I started off Good Friday with a leisurely extra cup of coffee and lingered longer than usual before the morning TV news before loping off for an 8:30 a.m. run through the park.  It’s good to have time off.

But amidst  the leisure, and true on every Good Friday in memory, I can’t help but reflect on the weighty significance of this annual commemoration of the Passion.   Even as I jogged this morning, the refrain of a familiar part of the Catholic mass kept reverberating in my thoughts: “For the sake of His sorrowful passion, have mercy on us and on the whole world.”

That refrain is cast as a prayer.  I understand the weight of the petition, because the Passion certainly evokes profound feelings of unworthiness in the believer, understanding as the Christian does that Christ’s atonement is an intensely personal matter that the believer could never achieve without the interposition of the Cross.

So then, as I further considered the words “For the sake of his sorrowful Passion have mercy on us . . . ,” I wondered, “Whoa!  Why pray for mercy when the mercy has already been done?  We should instead cry out in gratitude, “For the sake of his sorrowful Passion, praise and thanksgiving offer we, the beneficiaries of grace.”

I think what holds us to the former rendition of the refrain, though, is the propensity to feel guilt.  In the Christian world view, the believer knows that the Savior did what He did because man is unfit and unworthy to deliver himself.  So even though we have the spiritual birthright to claim this grace that the Cross affords, and as such are liberated from guilt over our shortcomings, our morbid natures are more attuned to linger over guilt rather than to run free toward grace (Hmmmm . . . , what does that propensity suggest about our natural condition?).   So though Christ enabled our deliverance, we remain sadly inclined to sing, “Have mercy on us.”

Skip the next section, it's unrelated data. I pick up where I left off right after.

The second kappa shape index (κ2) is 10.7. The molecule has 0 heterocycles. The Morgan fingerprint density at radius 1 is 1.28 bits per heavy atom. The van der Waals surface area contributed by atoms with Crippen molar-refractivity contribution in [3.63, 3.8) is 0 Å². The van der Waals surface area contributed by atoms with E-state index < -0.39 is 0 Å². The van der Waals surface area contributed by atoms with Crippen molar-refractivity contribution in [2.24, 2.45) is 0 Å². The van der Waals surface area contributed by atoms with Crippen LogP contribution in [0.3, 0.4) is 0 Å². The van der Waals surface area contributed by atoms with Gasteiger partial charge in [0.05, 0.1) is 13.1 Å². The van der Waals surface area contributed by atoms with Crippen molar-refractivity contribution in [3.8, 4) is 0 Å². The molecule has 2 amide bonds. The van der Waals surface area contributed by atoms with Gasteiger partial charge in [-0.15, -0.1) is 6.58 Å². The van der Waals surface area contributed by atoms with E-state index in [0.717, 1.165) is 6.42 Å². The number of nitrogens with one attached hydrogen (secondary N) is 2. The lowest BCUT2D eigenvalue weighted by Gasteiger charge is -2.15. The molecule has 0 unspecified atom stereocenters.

When I start wondering about  great philosophical questions about the faith whose answers lie beyond the bibliolatrers’ scriptural prooftext remedies, my instinct tells me to look up C. S. Lewis, my favorite apologeticist (photo below), who never quotes scripture but always makes sense.  I did a keyword search and, sure enough, I wasn’t disappointed.  On a C. S. Lewis “Quote of the Day” webpage, I found the following Lewis gem:

200px-cslewis3“Some people feel guilty about their anxieties and regard them as a defect of faith but they are afflictions, not sins. Like all afflictions, they are, if we can so take them, our share in the passion of Christ.”

Lewis always makes me feel enlightened.  In this case, he suggests a difference between affliction and sin.  Lewis’s words even provide a deeper understanding now of what  Isaiah meant when he described  the Suffering Servant as one “acquainted with sickness (i.e., affliction).”

So on this Good Friday, if I cry out “For the sake of your sorrowful passion, have mercy on me,” I wrestle with my own guilt-borne affliction, even though I know that such guilt is needless through the power of grace.   The creature impulse, though, is hard to die.  That’s the part of  the believer’s heart that’s overwhelming  when we recall the brutality of the Cross, and by design, the part that believers share in Christ’s passion.

Those are disturbing, not comforting thoughts, for Good Friday.  And we can only “thank” ourselves for Good Friday, Day 1 of the Crucifixion narrative.

But happily, we can look beyond Day 1 toward Easter Sunday: Ah, yes: THOSE are comforting thoughts and more.

We thank God for Day 3!